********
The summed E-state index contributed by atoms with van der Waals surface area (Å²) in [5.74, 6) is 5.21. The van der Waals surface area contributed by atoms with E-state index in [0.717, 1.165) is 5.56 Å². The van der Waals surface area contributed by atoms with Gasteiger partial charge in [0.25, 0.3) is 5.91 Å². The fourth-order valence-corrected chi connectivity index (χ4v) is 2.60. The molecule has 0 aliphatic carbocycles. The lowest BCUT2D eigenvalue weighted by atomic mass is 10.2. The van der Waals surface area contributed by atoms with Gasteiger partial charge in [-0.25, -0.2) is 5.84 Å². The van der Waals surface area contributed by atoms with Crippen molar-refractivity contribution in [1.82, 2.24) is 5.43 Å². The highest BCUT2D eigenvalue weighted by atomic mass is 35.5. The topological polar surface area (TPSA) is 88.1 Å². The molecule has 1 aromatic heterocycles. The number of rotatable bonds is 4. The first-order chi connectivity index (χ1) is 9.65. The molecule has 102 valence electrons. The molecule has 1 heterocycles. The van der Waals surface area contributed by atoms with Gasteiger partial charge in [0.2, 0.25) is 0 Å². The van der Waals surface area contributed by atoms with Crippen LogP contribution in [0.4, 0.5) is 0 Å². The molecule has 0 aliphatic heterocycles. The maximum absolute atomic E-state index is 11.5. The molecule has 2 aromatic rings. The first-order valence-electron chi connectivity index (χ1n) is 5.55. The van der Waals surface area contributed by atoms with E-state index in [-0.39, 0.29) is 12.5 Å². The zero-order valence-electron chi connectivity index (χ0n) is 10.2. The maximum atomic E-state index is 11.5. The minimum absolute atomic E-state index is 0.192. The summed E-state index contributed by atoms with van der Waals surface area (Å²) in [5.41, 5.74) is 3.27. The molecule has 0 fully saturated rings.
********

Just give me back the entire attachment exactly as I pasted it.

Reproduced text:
The summed E-state index contributed by atoms with van der Waals surface area (Å²) in [5.74, 6) is 5.21. The van der Waals surface area contributed by atoms with E-state index in [0.717, 1.165) is 5.56 Å². The van der Waals surface area contributed by atoms with Gasteiger partial charge in [0.25, 0.3) is 5.91 Å². The fourth-order valence-corrected chi connectivity index (χ4v) is 2.60. The molecule has 0 aliphatic carbocycles. The lowest BCUT2D eigenvalue weighted by atomic mass is 10.2. The van der Waals surface area contributed by atoms with Gasteiger partial charge in [-0.25, -0.2) is 5.84 Å². The van der Waals surface area contributed by atoms with Crippen molar-refractivity contribution in [1.82, 2.24) is 5.43 Å². The highest BCUT2D eigenvalue weighted by atomic mass is 35.5. The topological polar surface area (TPSA) is 88.1 Å². The molecule has 1 aromatic heterocycles. The number of rotatable bonds is 4. The first-order chi connectivity index (χ1) is 9.65. The molecule has 102 valence electrons. The molecule has 1 heterocycles. The van der Waals surface area contributed by atoms with Gasteiger partial charge in [0.2, 0.25) is 0 Å². The van der Waals surface area contributed by atoms with Crippen LogP contribution in [0.4, 0.5) is 0 Å². The molecule has 0 aliphatic heterocycles. The maximum absolute atomic E-state index is 11.5. The molecule has 2 aromatic rings. The first-order valence-electron chi connectivity index (χ1n) is 5.55. The van der Waals surface area contributed by atoms with E-state index in [-0.39, 0.29) is 12.5 Å². The zero-order valence-electron chi connectivity index (χ0n) is 10.2. The maximum atomic E-state index is 11.5. The minimum absolute atomic E-state index is 0.192. The summed E-state index contributed by atoms with van der Waals surface area (Å²) in [5.41, 5.74) is 3.27. The molecule has 0 fully saturated rings.